Précis-writing, or the drafting of summary records of meetings, is a regular and integral part of the job of some United Nations translators (mainly the translators whose main language is English or French) at the United Nations Offices at New York, Geneva and Vienna. They draft official records of meetings of United Nations intergovernmental bodies entitled to receive such records, including the Main Committees of the General Assembly, Security Council committees, the Economic and Social Council, human rights treaty bodies, the Peacebuilding Commission, the Special Committee on Decolonization, the International Law Commission and the United Nations Commission on International Trade Law.


Summary records

Summary records, like verbatim records, are part of the institutional memory of the United Nations. Unlike verbatim records, they are not word-for-word accounts of the proceedings of a meeting, but rather the product of a summarized analysis of a meeting. They are meant to indicate who spoke at the meeting, what was said and what was decided. Apart from constituting the official record of the meeting, they are used as a basis for intergovernmental discussion, for compiling reports and conducting research on the subjects covered, and sometimes in the decisions of experts or judges. Each original summary record (in English or French) is translated into some or all of the other official languages of the United Nations (Arabic, Chinese, Russian and Spanish).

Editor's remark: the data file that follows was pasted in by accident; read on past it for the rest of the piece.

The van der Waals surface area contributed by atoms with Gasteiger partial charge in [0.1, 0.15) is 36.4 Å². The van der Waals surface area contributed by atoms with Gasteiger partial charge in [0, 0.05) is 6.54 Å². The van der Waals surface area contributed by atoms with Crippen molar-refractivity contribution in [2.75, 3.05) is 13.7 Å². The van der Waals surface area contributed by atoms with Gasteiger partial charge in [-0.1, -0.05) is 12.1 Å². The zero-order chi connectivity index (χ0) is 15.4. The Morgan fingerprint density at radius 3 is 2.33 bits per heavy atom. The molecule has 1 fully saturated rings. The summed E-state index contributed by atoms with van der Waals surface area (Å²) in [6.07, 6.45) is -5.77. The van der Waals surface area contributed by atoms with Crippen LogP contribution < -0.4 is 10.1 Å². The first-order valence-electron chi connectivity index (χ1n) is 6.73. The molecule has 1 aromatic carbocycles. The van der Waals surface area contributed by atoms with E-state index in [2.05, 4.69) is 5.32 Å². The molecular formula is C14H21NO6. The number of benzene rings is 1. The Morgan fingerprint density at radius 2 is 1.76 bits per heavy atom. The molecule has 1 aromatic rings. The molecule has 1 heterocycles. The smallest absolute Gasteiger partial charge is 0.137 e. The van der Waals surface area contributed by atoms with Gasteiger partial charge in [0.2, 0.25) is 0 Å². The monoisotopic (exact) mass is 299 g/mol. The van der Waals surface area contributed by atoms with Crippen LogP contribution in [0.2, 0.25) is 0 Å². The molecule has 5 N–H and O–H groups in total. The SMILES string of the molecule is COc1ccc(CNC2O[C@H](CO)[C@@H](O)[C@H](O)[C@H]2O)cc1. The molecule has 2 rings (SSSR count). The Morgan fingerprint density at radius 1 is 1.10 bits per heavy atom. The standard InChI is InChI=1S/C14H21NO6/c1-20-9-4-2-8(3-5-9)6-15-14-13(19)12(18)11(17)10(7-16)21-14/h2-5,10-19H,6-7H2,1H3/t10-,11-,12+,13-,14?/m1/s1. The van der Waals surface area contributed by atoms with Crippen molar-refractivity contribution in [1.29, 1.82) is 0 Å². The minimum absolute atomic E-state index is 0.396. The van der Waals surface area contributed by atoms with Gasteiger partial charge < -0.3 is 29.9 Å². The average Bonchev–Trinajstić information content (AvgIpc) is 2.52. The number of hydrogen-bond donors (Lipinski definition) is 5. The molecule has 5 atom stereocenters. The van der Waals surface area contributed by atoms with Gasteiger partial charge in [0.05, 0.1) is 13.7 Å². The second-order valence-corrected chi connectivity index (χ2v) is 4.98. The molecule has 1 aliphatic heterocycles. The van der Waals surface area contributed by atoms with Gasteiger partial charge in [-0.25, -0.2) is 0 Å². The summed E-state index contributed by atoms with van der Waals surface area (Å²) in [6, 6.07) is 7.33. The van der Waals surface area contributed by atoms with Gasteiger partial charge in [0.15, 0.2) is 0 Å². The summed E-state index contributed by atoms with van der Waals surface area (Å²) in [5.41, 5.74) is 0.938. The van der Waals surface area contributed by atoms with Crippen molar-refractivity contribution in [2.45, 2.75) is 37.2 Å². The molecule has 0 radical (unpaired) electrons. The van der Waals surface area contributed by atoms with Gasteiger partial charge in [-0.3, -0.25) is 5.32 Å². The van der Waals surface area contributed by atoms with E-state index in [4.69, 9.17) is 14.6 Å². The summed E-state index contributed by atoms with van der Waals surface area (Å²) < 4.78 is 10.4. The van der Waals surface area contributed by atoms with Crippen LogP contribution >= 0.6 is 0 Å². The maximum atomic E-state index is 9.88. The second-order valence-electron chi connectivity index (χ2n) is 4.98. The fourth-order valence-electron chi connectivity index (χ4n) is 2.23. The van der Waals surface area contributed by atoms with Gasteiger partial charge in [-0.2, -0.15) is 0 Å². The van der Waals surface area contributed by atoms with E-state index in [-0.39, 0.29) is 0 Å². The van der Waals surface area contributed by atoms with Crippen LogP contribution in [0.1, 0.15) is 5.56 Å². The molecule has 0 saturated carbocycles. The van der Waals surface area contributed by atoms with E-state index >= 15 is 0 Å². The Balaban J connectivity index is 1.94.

Role of précis-writers

Précis-writers summarize speeches delivered by delegates, using for reference written and oral statements, audio/video recordings and other material such as official United Nations documents and digital presentations. Combining the skills of translation, drafting, summarizing and fact-checking, précis-writers produce an account of a meeting that can be understood equally well by a reader who was present at the meeting and a reader who was not, maintaining high standards of accuracy and writing style. They use their judgment and their knowledge of the subject matter to determine what should be condensed, expanded, omitted or explained. They insert necessary references, and check facts and details against the documentation of the body concerned and all available databases.


Working methods

In accordance with prescribed models for parliamentary procedures, précis-writers employ standardized formulas when dealing with procedural and decision-making matters, including the conduct of voting. They must be thoroughly up to date on all issues discussed in meetings of intergovernmental bodies, which often requires extensive research in different areas. Their work represents the permanent, historical record – in written form – of all statements, discussions and outcomes of a meeting. They must be careful to maintain continuity from one meeting to the next, and within a series of meetings on the same subject. The content and complexity of meetings, and the number of meetings occurring simultaneously, determine whether précis-writers attend in person.


Skills required

In addition to excellent language skills in at least three official languages, and excellent writing style in their main language, translators/précis-writers are expected to have knowledge of a broad range of subjects dealt with by the United Nations, that is to say, in the political, social, economic, disarmament, counter-terrorism, legal, humanitarian, peacekeeping, financial and administrative, scientific and technical fields.



Like other official documents of the United Nations, summary records are identified by a document symbol. In the case of summary records, the end of the symbol will contain the letters “SR” and a number denoting the order of the meeting within a chronology (in some cases continuous, and in other cases divided by session). All summary records, except those covering closed meetings, are available on the Official Document System and hyperlinked on United Nations web pages.